Key Verse: “The message of the cross is foolishness to those who are perishing” (1 Corinthians 1:18 NKJV)
The Message that points to Christ on the Cross seems like sheer silliness to those hellbent on destruction, but for those on the way of salvation it makes perfect sense. This is the way God works, and most powerfully as it turns out. It’s written,
I’ll turn conventional wisdom on its head,
I’ll expose so-called experts as crackpots.
So where can you find someone truly wise, truly educated, truly intelligent in this day and age? Hasn’t God exposed it all as pretentious nonsense? Since the world in all its fancy wisdom never had a clue when it came to knowing God, God in his wisdom took delight in using what the world considered dumb—preaching, of all things!—to bring those who trust him into the way of salvation.
Reflection: (1 Corinthians 1:19)
Paul summarizes Isaiah 29:14 to emphasize a point Jesus often made:
God’s way of thinking is not like the world’s way (normal human wisdom).
And God offers eternal life, which the world can never give.
We can spend a lifetime accumulating wisdom and yet never learn how to have a personal relationship with God.
We must come to the crucified and risen Christ to receive eternal life and the joy of a personal relationship with our Savior.
22-25 While Jews clamor for miraculous demonstrations and Greeks go in for philosophical wisdom, we go right on proclaiming Christ, the Crucified. Jews treat this like an anti-miracle—and Greeks pass it off as absurd. But to us who are personally called by God himself—both Jews and Greeks—Christ is God’s ultimate miracle and wisdom all wrapped up in one. Human wisdom is so tinny, so impotent, next to the seeming absurdity of God. Human strength can’t begin to compete with God’s “weakness.”
Reflection: (1 Corinthians 1:22-24)
Many Jews considered the Good News of Jesus Christ to be foolish because they thought the Messiah would be a conquering king accompanied by signs and miracles.
Jesus had not restored David’s throne as they expected.
Besides, He was executed as a criminal, and how could a criminal be a savior?
Greeks, too considered the Good News foolish: They did not believe in a bodily resurrection; they did not see in Jesus the powerful characteristics of their mythological gods; and they thought no reputable person would be crucified.
To them, death was defeat, not victory.
The Good News of Jesus Christ still sounds foolish to many.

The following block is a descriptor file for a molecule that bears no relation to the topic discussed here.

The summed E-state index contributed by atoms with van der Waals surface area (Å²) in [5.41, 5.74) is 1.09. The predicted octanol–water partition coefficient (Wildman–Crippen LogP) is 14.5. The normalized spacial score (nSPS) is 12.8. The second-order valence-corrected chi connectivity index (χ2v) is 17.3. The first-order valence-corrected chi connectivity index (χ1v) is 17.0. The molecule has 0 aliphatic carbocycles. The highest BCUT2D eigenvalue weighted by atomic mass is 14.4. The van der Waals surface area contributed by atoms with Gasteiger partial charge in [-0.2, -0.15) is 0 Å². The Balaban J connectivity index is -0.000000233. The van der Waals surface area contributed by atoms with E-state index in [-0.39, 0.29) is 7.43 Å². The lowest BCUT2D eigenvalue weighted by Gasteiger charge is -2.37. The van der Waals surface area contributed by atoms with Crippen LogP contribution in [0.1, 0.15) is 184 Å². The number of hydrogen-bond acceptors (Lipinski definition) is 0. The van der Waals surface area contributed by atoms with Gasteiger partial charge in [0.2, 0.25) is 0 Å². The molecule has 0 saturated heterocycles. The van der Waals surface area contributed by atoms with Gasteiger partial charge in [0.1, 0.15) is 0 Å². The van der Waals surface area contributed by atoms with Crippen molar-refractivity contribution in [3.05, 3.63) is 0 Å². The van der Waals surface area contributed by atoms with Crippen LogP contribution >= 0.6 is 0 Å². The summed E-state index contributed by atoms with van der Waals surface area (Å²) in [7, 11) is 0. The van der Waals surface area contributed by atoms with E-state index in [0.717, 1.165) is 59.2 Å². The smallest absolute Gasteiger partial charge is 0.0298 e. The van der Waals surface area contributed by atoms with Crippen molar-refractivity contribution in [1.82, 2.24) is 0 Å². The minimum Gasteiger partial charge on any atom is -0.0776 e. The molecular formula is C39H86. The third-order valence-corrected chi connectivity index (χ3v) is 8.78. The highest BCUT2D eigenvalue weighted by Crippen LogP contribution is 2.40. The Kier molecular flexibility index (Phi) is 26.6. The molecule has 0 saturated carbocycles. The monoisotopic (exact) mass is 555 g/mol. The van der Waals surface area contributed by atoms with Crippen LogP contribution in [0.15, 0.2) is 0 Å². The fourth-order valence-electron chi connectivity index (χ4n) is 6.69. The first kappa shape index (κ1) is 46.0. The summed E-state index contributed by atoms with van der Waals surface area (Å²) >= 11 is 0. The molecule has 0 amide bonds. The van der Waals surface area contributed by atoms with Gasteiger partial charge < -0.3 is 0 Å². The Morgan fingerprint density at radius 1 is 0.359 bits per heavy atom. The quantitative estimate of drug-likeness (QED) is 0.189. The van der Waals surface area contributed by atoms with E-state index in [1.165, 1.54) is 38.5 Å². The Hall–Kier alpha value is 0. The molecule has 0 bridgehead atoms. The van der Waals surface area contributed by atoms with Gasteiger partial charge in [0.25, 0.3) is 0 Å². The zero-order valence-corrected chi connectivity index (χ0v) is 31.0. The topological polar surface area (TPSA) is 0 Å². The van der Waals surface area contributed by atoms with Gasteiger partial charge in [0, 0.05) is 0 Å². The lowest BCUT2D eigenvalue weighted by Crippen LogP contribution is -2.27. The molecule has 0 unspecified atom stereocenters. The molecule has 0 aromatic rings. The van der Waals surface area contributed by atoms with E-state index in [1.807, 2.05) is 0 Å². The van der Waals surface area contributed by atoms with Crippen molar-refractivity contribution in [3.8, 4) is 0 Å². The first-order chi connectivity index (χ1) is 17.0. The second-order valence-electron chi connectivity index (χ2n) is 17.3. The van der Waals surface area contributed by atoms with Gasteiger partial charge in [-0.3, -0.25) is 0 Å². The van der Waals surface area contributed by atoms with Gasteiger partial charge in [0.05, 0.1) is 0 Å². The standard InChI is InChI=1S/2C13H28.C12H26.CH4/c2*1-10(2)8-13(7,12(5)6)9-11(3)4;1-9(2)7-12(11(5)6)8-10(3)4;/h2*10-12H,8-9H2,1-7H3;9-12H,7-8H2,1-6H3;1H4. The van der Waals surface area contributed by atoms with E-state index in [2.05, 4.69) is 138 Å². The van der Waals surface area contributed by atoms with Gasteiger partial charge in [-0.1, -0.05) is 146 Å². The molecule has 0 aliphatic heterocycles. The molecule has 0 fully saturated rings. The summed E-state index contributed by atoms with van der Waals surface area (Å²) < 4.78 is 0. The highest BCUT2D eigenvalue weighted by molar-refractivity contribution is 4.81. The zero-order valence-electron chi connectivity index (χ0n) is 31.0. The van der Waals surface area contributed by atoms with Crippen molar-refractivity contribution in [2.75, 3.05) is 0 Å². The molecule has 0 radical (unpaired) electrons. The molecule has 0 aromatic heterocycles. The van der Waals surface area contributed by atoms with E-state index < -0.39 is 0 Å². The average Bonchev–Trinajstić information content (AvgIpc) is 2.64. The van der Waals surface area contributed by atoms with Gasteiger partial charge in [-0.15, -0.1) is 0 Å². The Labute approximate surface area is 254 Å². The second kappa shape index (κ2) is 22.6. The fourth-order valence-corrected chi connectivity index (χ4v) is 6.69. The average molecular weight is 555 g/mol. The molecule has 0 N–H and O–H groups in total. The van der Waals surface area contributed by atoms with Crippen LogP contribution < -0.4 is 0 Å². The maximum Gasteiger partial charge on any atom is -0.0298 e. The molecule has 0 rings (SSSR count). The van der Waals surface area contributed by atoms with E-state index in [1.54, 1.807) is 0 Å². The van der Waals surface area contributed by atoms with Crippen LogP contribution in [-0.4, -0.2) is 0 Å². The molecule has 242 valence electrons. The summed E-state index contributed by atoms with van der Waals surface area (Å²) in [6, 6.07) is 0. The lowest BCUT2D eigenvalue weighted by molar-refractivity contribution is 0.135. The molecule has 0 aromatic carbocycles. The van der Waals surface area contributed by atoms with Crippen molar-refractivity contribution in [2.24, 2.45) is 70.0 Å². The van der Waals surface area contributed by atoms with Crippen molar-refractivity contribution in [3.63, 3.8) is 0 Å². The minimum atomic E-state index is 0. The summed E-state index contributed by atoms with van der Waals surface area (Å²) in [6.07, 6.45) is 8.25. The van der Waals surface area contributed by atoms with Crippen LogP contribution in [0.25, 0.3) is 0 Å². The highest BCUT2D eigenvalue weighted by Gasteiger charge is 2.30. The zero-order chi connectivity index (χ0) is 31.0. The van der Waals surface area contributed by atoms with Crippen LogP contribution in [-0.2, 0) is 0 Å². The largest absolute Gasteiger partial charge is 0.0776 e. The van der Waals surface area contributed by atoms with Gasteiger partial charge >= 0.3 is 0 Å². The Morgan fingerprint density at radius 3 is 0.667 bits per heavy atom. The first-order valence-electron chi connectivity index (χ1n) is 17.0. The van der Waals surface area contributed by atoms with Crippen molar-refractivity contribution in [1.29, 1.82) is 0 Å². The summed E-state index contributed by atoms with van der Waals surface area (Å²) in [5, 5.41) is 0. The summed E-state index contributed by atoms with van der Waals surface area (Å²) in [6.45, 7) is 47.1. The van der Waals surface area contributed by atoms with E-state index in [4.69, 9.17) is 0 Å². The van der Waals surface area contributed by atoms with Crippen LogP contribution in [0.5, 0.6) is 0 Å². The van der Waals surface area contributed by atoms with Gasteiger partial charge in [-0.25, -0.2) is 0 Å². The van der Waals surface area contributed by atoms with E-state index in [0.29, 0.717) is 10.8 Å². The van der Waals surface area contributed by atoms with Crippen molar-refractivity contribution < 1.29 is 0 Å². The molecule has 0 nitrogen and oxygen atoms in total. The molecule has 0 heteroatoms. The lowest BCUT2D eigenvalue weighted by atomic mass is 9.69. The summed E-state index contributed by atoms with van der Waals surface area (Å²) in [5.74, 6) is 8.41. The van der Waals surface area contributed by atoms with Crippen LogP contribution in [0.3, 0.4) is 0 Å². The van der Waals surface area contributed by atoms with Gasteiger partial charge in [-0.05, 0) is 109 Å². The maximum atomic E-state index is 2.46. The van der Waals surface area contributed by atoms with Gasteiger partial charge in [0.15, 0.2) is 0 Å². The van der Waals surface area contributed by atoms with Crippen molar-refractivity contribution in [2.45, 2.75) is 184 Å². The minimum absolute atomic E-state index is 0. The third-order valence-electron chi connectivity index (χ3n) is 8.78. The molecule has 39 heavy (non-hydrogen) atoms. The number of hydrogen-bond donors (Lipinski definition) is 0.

Our society worships power, influence, and wealth.
Jesus came as a humble, poor servant, and He offers His Kingdom to those who have faith, not to those who do all kinds of good deeds to try to earn salvation.
This looks foolish to the world, but Christ is the mighty power of God, the only way we can be saved.
Knowing Christ personally is the greatest wisdom anyone can have.
Reflection: (1 Corinthians 1:25)
The message of Christ’s death for sins sounds foolish to those who don’t believe.
Death seems to be the end of the road, the ultimate weakness.
But Jesus did not stay dead.
His resurrection demonstrated His power even over death.
And He will save us from eternal death and give us everlasting life if we trust Him as Savior and Lord.
This sounds so simple that many people won’t accept it.
They try other ways to obtain eternal life (being good, being wise, etc.).
But all their attempts are futile.
The “foolish” people who simply accept Christ’s offer are actually the wisest of all, because they alone will live eternally with God.
26-31 Take a good look, friends, at who you were when you got called into this life. I don’t see many of “the brightest and the best” among you, not many influential, not many from high-society families. Isn’t it obvious that God deliberately chose men and women that the culture overlooks and exploits and abuses, chose these “nobodies” to expose the hollow pretensions of the “somebodies”? That makes it quite clear that none of you can get by with blowing your own horn before God. Everything that we have—right thinking and right living, a clean slate and a fresh start—comes from God by way of Jesus Christ. That’s why we have the saying, “If you’re going to blow a horn, blow a trumpet for God.”
Reflection: (1 Corinthians 1:27)
Is Christianity against rational thinking?
Christians clearly do believe in using their minds to weigh the evidence and make wise choices.
But Paul declaring that no amount of human knowledge can replace or bypass Christ’s work on the cross.
If it could, Christ would be accessible only to the intellectually gifted and well educated and not to ordinary people or to children.
Reflection: (1 Corinthians 1:28-31)
Paul continues to emphasize that the way to receive salvation is so simple that any person who wants to can understand it.
Skill and wisdom do not get a person into God’s Kingdom – simple faith does.
So no one can boast that personal achievements helped to secure eternal life.
Salvation is totally from God through Jesus’ death.
There is nothing we can do to earn our salvation; we need only to accept what Jesus has already done for us.
Reflection: (1 Corinthians 1:30)
God is our source and the reason for our personal relationship with Christ.
Our union and identification with Christ results in our having God’s wisdom (Colossians 2:3), being acceptable to God (2 Corinthians 5:21), being pure (1 Thessalonians 4:3-7), and having the penalty for our sins paid by Jesus (Mark 10:45).